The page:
Matt Robinson, VP technology at Progress Software, explains to CloudTech why the company is betting on Node.js with the acquisition of PaaS provider Modulus.
“Modulus is a real purpose built platform for Node developers,” he explains. “We talked to prospects and customers of Modulus and they all say similar feedback of ‘it’s just a natural experience for us to go in and deploy their applications and scale them really easily from a simple user interface.’
“It gives us a way to really attach ourselves to this very fast moving emergent technology,” he adds.
Robinson arrived at Progress after being CEO at rapid app development firm Rollbase, which was acquired in June 2013, and he noted the difference in approach between Rollbase and Modulus.
“Rollbase is a productivity platform,” he explains. “It’s a platform [for] someone who doesn’t know how to write code – you can use drag and drop to build applications.
“Modulus is the other end of the spectrum. It’s basically for developers who, all they want to do, is write code all day long. They need a place to upload and manage this application code, but their day is spent writing code.”
The result is a wide-ranging ecosystem – but it doesn’t stop there. Aside from Node.js Modulus also provides quick and easy scale of MongoDB, hitting into the NoSQL audience.
Before Robinson joined the company, Progress had affirmed its desire to sell off a non-core asset and streamline itself further in cloud and mobile. The acquisition of Modulus, Robinson argues, is further proof of this.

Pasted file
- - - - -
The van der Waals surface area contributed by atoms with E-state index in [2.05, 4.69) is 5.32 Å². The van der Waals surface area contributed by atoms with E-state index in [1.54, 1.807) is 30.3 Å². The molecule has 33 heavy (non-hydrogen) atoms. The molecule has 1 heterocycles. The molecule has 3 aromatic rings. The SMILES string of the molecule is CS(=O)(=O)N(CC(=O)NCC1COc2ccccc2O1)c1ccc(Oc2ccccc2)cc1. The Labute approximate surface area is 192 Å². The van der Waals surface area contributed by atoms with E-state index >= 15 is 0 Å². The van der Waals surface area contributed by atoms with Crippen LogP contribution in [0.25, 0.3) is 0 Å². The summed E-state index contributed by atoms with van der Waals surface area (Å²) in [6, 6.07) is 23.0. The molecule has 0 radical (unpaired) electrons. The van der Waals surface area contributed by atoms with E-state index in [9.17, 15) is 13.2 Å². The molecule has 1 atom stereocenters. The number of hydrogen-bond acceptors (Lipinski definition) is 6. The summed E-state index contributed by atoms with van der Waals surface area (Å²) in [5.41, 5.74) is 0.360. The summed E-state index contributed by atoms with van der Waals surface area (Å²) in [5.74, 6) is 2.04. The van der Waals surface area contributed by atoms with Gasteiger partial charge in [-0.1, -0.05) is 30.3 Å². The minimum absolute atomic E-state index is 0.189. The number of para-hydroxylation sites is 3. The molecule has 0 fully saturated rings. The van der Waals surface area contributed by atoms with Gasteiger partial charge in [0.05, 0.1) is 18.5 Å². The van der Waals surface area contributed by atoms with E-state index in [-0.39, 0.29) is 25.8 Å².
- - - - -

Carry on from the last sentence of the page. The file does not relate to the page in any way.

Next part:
He explains: “This is basically us reaffirming our future and investment in being a leading cloud platform vendor.
“Application development and deployment is our focus, and we absolutely want to be a leader in that particular category of cloud-based tooling, to allow developers to build, deploy and manage and scale their applications.
“Anything we can do to build that story out is of high interest to us, and Modulus really plugged a big component of that.”
Progress is a platinum sponsor at Enterprise Apps World on June 17-18, and Robinson notes how the feedback at events helps everyone in the community, from the vendors to the end users.
“As we’re a platform vendor, we try and make sure we’re on the cutting edge of everything that’s happening in the platform space,” Robinson explains. “We’re interested in making sure we’re looking at as broad a spectrum as possible, companies and what they’re doing, how they’re actually using these technologies.
“We hope to learn how other companies are making these decisions, and ultimately that kind of stuff affects how we build our technology but also how we market it,” he adds.